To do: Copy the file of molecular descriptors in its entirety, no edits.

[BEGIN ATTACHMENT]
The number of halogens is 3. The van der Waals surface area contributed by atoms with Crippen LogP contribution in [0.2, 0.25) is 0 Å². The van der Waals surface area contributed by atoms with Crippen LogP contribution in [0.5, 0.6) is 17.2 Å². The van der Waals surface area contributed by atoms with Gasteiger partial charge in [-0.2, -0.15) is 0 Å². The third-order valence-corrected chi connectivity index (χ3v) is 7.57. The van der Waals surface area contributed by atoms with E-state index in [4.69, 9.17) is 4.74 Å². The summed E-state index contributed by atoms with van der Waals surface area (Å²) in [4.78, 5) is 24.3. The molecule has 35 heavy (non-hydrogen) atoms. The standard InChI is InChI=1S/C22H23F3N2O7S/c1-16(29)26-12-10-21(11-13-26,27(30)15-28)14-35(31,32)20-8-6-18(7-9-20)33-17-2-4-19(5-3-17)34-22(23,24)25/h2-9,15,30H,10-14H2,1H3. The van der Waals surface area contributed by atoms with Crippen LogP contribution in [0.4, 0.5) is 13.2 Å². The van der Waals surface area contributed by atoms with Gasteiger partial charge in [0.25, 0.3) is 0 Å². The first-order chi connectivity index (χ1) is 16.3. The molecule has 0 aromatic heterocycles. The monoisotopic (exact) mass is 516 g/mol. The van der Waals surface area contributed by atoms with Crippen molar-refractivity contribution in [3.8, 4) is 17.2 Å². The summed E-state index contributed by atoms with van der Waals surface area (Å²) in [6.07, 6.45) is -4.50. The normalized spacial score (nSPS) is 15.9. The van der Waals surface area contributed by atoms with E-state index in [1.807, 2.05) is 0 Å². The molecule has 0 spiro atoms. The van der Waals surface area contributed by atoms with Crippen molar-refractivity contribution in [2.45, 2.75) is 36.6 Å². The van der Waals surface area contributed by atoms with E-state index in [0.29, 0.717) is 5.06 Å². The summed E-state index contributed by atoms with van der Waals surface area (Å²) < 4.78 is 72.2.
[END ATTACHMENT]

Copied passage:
The number of halogens is 3. The van der Waals surface area contributed by atoms with Crippen LogP contribution in [0.2, 0.25) is 0 Å². The van der Waals surface area contributed by atoms with Crippen LogP contribution in [0.5, 0.6) is 17.2 Å². The van der Waals surface area contributed by atoms with Gasteiger partial charge in [-0.2, -0.15) is 0 Å². The third-order valence-corrected chi connectivity index (χ3v) is 7.57. The van der Waals surface area contributed by atoms with E-state index in [4.69, 9.17) is 4.74 Å². The summed E-state index contributed by atoms with van der Waals surface area (Å²) in [4.78, 5) is 24.3. The molecule has 35 heavy (non-hydrogen) atoms. The standard InChI is InChI=1S/C22H23F3N2O7S/c1-16(29)26-12-10-21(11-13-26,27(30)15-28)14-35(31,32)20-8-6-18(7-9-20)33-17-2-4-19(5-3-17)34-22(23,24)25/h2-9,15,30H,10-14H2,1H3. The van der Waals surface area contributed by atoms with Crippen LogP contribution in [0.4, 0.5) is 13.2 Å². The van der Waals surface area contributed by atoms with Gasteiger partial charge in [0.25, 0.3) is 0 Å². The first-order chi connectivity index (χ1) is 16.3. The molecule has 0 aromatic heterocycles. The monoisotopic (exact) mass is 516 g/mol. The van der Waals surface area contributed by atoms with Crippen molar-refractivity contribution in [3.8, 4) is 17.2 Å². The summed E-state index contributed by atoms with van der Waals surface area (Å²) in [6.07, 6.45) is -4.50. The normalized spacial score (nSPS) is 15.9. The van der Waals surface area contributed by atoms with E-state index in [1.807, 2.05) is 0 Å². The molecule has 0 spiro atoms. The van der Waals surface area contributed by atoms with Crippen molar-refractivity contribution in [2.45, 2.75) is 36.6 Å². The van der Waals surface area contributed by atoms with E-state index in [0.29, 0.717) is 5.06 Å². The summed E-state index contributed by atoms with van der Waals surface area (Å²) < 4.78 is 72.2.